I'm just using my Harmon 325 for all the settings.

    So all 5 speakers at 80HZ and my Velodyne sub at 60HZ....


    Why did someone tell me to set it at 200HZ, thats a pretty big diffrence from 60HZ, doh!
     
  10. Jay Blanchard

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    Wouldn't setting your crossover at 80Hz for the mains/surrounds and setting the Sub crossover (in receiver, not on Sub) at 60Hz result in a gap between 60 and 80Hz?
     
  11. Bill Kane

    Bill Kane Screenwriter

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    If a SUB comes with a crossover on-off switch, then off is selected. Some subs do not offer this, so the advice is to turn the sub x-over dial as high as it goes, 140Hz or 200 Hz whatever. This merely helps neutralize the sub circuitry. It ensures the sub circuit is out of the way, switch or no.

    After all, all bass below 80Hz will be shifted from the speakers to the sub by the receiver's bass management circuits. The sub doesnt really benefit from bass signals above 80Hz-100Hz, so they're not missed or wasted in the sub.
     
  12. Steve_AS

    Steve_AS Second Unit

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    Could it be that someone either doesn't own the owner's manual, or isn't reading it?

    The AVR325 comes with an insert detailing the use of the 'triple crossover', which allow bass management crossovers to be set independently for front, center, and surround speakers, allows owners to 'mix and match' brands and speakers specs.

    The document can be downloaded here:

    http://manuals.harman.com/HK/Owner%2...%20(FINAL).pdf


    and further illustrated here:

    http://manuals.harman.com/HK/Technol...verTechSht.pdf

    As for the SUB, NONE, SUB(LFE) and SUB LFE+L/R options, they are explained in the AVR325 owner's manual, whihc is available from

    http://manuals.harman.com/HK/Owner%2...OM%20FINAL.pdf

    specifically, page 22.

    Here's my own take:
    In stereo music, what I'll call 'normal' bass information is usually mixed in as part of both channels. When surround music or movies are mixed in the studio, bass information can exist as a normal part of the main/center/surround channels, and/or in the dedicated subwoofer (.1) channel (the 'Low Frequency Effects' or LFE channel of Dolby Digital and DTS 5.1 mixes). For example, extra-bassy special effects like dinosaur footsteps are sometimes mixed directly and only to the .1 channel. If you are playing surround mixes, there has to be some way to play back this .1 channel information. If you don't have a subwoofer, it has to be rerouted to other speakers (whcih presumably can handle low bass), otherwise it's lost.

    The normal bass that is mixed in with other channels can either by output from the speaker channels they were originally mixed to, or can be routed to the subwoofer or other large speaker. For any small speaker, bass in that channel should be routed *away* from it into other speakers that can handle bass. There has to be some place for this bass to go, otherwise it's lost if you set the speakers to SMALL. In most home theater systems, the 'normal' bass from small speakers is directed to the subwoofer, along with any LFE bass that was going to go to the subwoofer anyway. If you have large front speakers, you have other options for managing bass.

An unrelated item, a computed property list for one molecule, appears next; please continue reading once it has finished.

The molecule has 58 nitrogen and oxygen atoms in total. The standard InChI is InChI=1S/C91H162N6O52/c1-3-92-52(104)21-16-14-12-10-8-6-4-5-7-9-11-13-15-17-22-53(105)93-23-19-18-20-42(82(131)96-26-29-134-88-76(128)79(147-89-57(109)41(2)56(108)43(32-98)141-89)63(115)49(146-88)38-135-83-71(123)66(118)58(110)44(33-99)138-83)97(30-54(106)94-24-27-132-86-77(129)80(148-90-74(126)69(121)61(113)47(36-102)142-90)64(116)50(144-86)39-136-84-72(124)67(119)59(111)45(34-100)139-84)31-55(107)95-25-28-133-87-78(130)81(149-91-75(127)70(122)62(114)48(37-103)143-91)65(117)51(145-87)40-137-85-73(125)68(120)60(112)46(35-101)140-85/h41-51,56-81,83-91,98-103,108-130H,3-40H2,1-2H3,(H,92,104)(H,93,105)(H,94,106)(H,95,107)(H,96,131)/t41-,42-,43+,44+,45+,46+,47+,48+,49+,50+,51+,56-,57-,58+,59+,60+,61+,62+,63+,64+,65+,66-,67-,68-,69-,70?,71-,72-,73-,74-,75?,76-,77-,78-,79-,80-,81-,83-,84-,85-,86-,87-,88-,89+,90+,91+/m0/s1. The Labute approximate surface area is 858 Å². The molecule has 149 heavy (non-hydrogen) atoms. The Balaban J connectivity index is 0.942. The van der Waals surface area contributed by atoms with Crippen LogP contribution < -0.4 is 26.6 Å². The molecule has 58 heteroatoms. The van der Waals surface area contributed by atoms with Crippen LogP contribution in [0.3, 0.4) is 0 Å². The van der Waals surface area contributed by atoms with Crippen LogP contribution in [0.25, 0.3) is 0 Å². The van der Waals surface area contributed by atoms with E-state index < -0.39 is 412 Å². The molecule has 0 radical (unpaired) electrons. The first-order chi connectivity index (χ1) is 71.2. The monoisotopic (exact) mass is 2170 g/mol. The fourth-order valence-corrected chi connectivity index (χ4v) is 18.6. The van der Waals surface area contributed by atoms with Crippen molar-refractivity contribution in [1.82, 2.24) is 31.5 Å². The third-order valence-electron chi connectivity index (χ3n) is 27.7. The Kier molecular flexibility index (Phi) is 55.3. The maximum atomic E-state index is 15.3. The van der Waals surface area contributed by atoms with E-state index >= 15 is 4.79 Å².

In your system, you have almost 'full-range' speakers as left and right front, the rest are small, and a subwoofer. So the question becemes, how to divide the bass up between the front L/R and the subwoofer

    Your options for any set of speakers except the sub, are LARGE or SMALL. Your options for the sub are SUB, NONE, SUB(LFE) or SUB(LFE + L/R)

    I assume your center and surrounds are set to SMALL; this means that any 'normal' bass in these channels will be rerouted to the subwoofer. So your remaining options concern fronts and sub.

    If you set fronts to SMALL: this automatically sets subwoofer to SUB, meaning ALL bass from ALL speakers goes ONLY to the sub. No bass output from other speakers.

    If you set the fronts to LARGE this you have three options for choosing what comes out of the sub (SUB is no longer an option):

    NONE: ALL normal L/R bass, PLUS normal bass from ALL small speakers, PLUS LFE bass, is routed to the front left and right. No sub output, no bass output from small speakers.

    SUB(LFE): the sub outputs ONLY LFE bass; 'normal' front bass (but not LFE) is routed to the front L/R speakers.

    SUB(LFE+L/R): the sub outputs LFE bass PLUS 'normal' front bass, and the front L/R ALSO outputs the 'normal' front bass (but not the LFE bass).

    The only thing I'm not sure of is what happens to the SMALL center/surround 'normal' bass info, when fronts are LARGE and sub is set to LFE or LFE+L/R. Does it go to the sub, or to the front speakers or to both? I have an AVR520 and could test this at home. It's not an issue for me since I have small speakers all around and have fronts set to SMALL. Personally, I would set fronts to SMALL even with large 'tower' speakers, to simplify matters.

    As regards crossover settings: What constitutes 'normal' bass for any channel is defined by the crossover setting for that channel; anything below the setting is 'normal' bass.
     
  13. Dustin Wind

    Dustin Wind Stunt Coordinator

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    Nice post Steve.

    So from my reading on this post set all 5 speakers to 80HZ and set the sub on the receiver to either 60HZ or 80HZ....just need to see which one sounds better.
     
  14. Steve_AS

    Steve_AS Second Unit